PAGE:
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Norfolk models kindness as church leaders call to action

As national church leaders call for a day of prayer and action on Sunday in response to the Coronavirus, Norfolk people are already taking the initiative to model acts of kindness.

In west Norfolk, several churches have joined an initiative called Angels of Kings Lynn to help members of the local community look out for each other, and especially anyone has Coronavirus or is in quarantine.

The group has modelled a response to the Coronavirus by setting up a Facebook page, on which contributors have already posted offers to help with shopping, and assist elderly people who may be struggling with the changes.

One lady who has been working as an Avon rep has offered to deliver any essential goods people need, while she is out doing her rounds.

Meanwhile on a national level Churches Together in England has called for a national day of prayer and action this Sunday in response to the global pandemic. It has asked for churches to get behind it by lighting candles at 7pm on Sunday.  

The group's presidents are the Archbishop of Canterbury, Justin Welby, Cardinal Vincent Nichols, Revd Dr Hugh Osgood (The Free Churches Moderator), Archbishop Angaelos of London (the Orthodox Church) and Pastor Agu Irukwu, the Pentecostal representative. 

They write: "This Mothering Sunday, 22nd March, we are calling all churches to a National Day of Prayer and Action. At such a time as this, when so many are fearful and there is great uncertainty, we are reminded of our dependence on our loving Heavenly Father and the future that he holds.

"At 7pm this Sunday, light a candle in the windows of your homes as a visible symbol of the light of life, Jesus Christ, our source and hope in prayer.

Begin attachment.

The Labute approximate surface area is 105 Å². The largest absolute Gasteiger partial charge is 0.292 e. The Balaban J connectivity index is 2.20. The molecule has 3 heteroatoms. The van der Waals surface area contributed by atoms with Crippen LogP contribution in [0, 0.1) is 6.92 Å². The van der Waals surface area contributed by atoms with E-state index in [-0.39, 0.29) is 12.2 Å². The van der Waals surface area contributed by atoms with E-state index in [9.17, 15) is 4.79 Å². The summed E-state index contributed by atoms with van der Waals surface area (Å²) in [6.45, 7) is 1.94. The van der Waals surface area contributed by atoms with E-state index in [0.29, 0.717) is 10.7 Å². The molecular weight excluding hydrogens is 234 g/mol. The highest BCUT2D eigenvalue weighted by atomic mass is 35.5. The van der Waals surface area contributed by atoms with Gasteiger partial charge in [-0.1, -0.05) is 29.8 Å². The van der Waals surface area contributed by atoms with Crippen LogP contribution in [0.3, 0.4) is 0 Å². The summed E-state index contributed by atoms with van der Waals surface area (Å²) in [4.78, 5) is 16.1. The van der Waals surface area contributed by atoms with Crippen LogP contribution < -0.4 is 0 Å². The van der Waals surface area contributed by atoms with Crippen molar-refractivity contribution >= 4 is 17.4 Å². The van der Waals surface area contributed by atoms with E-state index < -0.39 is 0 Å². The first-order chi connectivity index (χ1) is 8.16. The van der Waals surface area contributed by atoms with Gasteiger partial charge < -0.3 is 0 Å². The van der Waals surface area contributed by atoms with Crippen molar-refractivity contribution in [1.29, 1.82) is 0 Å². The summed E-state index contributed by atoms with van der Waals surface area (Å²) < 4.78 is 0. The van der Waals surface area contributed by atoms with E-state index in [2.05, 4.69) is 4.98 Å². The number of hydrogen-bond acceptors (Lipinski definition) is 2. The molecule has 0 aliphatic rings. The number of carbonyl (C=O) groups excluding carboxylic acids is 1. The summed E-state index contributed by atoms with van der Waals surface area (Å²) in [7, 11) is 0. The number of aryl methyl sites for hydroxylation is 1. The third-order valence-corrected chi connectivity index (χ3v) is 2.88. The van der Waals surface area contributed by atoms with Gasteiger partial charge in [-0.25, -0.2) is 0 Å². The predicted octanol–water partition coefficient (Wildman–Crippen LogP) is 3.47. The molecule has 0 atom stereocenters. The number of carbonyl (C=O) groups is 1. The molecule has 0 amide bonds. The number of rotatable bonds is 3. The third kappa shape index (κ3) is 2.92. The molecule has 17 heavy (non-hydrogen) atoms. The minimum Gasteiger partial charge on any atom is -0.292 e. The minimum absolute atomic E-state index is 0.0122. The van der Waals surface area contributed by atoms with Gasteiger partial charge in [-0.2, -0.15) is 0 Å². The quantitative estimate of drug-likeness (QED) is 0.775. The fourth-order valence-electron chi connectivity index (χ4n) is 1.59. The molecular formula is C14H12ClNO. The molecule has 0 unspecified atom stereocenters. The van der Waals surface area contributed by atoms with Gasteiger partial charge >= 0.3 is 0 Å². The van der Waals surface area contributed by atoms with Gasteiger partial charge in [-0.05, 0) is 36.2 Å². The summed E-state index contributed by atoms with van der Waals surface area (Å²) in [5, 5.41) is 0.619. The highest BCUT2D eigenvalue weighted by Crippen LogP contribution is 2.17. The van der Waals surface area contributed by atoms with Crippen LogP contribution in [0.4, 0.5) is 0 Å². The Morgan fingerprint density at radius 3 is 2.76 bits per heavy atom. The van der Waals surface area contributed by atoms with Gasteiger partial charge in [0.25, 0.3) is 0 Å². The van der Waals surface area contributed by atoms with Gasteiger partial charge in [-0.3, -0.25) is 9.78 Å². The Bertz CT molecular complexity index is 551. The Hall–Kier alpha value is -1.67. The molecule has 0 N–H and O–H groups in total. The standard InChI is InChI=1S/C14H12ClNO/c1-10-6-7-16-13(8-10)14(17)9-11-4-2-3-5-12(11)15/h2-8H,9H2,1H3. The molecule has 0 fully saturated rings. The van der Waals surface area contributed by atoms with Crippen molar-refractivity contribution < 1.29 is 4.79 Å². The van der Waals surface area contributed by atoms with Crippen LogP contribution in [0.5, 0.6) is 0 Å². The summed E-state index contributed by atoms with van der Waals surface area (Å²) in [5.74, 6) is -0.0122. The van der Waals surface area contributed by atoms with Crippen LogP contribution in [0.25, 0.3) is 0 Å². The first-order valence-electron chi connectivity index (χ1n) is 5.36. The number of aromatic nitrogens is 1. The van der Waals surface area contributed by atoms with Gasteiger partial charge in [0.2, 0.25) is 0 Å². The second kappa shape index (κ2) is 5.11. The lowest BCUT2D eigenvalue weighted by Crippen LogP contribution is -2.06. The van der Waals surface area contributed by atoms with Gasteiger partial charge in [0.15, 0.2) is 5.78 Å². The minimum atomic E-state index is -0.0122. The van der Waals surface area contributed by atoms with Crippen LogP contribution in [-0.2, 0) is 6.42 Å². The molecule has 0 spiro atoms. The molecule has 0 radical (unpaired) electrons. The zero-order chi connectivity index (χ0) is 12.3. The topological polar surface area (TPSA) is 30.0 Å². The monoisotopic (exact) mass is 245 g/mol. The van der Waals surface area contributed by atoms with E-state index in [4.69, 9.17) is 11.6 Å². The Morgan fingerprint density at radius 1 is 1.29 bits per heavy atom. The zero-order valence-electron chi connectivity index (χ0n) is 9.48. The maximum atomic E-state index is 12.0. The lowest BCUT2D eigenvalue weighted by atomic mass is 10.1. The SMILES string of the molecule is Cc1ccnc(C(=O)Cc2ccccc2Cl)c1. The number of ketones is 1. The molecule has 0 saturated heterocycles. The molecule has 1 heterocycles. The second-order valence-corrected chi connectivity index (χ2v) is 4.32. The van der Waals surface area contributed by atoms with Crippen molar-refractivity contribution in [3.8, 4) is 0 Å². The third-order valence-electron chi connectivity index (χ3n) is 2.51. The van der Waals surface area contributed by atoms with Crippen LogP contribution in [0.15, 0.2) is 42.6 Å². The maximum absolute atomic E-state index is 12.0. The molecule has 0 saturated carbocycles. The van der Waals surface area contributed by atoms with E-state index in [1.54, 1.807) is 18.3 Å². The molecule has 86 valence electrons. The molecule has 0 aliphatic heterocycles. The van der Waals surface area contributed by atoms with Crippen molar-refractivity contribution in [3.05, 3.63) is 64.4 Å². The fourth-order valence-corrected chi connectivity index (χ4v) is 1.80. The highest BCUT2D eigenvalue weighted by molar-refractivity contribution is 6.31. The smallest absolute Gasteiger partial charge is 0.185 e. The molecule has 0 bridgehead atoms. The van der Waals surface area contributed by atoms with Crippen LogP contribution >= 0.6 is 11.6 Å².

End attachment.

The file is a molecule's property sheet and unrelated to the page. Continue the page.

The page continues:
"Whether you are continuing to worship as congregations or not, we have the great privilege and freedom to be able to call upon God, wherever we are, individually and corporately, for healing in our nation. We would pray for all in leadership at this time, making decisions about the containment of the COVID-19 virus, for those working in health and social care, and especially for the most vulnerable, whether elderly or those with underlying health conditions.

"There are already stories being told of wonderful acts of kindness across neighbourhoods. Alongside your prayers, take the opportunity to telephone or email someone who is isolated, buy some additional food for your local foodbank, or offer to deliver shopping for an elderly neighbour. We may not be able to touch physically, but we can make connections in so many other ways.

"In the meantime, do please attend to all the government health advice that will be issued, and look out for resources from your specific church governing bodies. At least for those of us in the global North, we do seem to be in unusual times, and wisdom and flexibility about worship gatherings are a key part of our Christian discipleship during this period.

"We note that this call to prayer and action comes on Mothering Sunday: a time of thankfulness, remembering especially mothers who have served us, often in very costly ways. It is also a very mixed day for many. For some the remembrance is painful, and for others Mothering Sunday is a reminder of disappointment or loss. In many ways, this period under the shadow of the coronavirus will be prompting similarly diverse reactions and so it seems especially appropriate that the call to prayer is made this Sunday. At this time of uncertainty join in with the National Day of Prayer and Action, lighting a candle of hope."
 
 
 
 


Published: 18/03/2020


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